Have you developed and implemented a risk assessment policy for your practice?
If you are not comfortable with any of these questions and your response to them, please address them now. The benefits of conducting a thorough review and update of your policies and systems cannot be emphasised enough.
Take action now!
Money Laundering Regulations 2003
Proceeds of Crime Act 2002, Part 7 and related legislation
Terrorism Act 2000, Part III and related legislation
TERRORISM ACT 2000 CHAPTER 11 PART III TERRORIST PROPERTY OFFENCES
s 18 Money laundering.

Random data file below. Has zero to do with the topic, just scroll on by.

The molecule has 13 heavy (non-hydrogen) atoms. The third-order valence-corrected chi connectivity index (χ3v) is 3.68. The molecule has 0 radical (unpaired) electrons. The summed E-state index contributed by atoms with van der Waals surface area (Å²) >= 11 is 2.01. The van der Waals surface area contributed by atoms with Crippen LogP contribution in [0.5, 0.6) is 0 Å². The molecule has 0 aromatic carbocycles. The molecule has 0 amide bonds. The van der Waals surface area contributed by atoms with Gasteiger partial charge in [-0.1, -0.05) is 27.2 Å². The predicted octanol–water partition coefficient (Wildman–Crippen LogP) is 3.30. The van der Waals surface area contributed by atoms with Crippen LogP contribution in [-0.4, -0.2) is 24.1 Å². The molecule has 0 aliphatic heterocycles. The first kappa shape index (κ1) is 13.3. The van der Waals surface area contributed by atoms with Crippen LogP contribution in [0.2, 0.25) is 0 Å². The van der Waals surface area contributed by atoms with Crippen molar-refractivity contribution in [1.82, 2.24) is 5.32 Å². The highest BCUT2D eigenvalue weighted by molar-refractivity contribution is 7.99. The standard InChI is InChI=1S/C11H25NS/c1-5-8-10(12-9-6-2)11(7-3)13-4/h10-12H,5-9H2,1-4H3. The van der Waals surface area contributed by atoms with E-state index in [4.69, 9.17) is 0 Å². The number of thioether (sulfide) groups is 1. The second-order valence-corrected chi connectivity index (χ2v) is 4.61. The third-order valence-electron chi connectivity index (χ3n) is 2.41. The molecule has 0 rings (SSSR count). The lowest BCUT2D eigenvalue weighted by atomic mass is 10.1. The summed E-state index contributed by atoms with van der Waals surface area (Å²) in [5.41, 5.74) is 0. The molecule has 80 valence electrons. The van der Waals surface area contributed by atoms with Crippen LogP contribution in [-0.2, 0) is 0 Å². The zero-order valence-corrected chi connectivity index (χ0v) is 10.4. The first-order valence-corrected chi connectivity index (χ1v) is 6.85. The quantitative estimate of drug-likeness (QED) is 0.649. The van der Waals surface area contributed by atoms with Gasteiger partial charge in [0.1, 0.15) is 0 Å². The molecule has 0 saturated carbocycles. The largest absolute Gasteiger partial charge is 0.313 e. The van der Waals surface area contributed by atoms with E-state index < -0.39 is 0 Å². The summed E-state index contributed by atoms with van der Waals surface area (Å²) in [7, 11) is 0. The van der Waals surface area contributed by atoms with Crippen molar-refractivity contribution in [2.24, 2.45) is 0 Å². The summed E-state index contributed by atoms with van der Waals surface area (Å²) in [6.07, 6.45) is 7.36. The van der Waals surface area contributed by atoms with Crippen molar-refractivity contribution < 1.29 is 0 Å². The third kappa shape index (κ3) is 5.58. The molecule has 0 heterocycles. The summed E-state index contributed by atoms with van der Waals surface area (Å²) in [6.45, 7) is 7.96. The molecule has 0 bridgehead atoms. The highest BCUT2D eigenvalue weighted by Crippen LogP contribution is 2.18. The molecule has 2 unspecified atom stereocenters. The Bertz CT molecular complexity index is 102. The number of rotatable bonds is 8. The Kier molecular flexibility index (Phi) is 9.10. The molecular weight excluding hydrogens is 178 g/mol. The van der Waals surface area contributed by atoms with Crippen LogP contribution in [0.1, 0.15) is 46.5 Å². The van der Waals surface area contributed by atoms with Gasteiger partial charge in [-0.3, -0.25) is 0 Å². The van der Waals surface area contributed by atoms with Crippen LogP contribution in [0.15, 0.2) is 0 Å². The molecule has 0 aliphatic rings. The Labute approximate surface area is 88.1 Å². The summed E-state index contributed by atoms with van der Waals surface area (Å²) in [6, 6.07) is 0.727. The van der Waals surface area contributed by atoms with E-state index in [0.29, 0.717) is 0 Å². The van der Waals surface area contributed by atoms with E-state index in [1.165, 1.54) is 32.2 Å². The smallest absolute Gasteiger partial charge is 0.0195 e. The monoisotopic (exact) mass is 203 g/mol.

(1) A person commits an offence if he enters into or becomes concerned in an arrangement which facilitates the retention or control by or on behalf of another person of terrorist property-
(a) by concealment,
(b) by removal from the jurisdiction,
(c) by transfer to nominees, or
(d) in any other way.
(2) It is a defence for a person charged with an offence under subsection (1) to prove that he did not know and had no reasonable cause to suspect that the arrangement related to terrorist property.
s 21A Failure to disclose: regulated sector
21A Failure to disclose: regulated sector
(1) A person commits an offence if each of the following three conditions is satisfied.
(2) The first condition is that he–
(a) knows or suspects, or
(b) has reasonable grounds for knowing or suspecting,that another person has committed an offence under any of sections 15 to18.
(3) The second condition is that the information or other matter–
(a) on which his knowledge or suspicion is based, or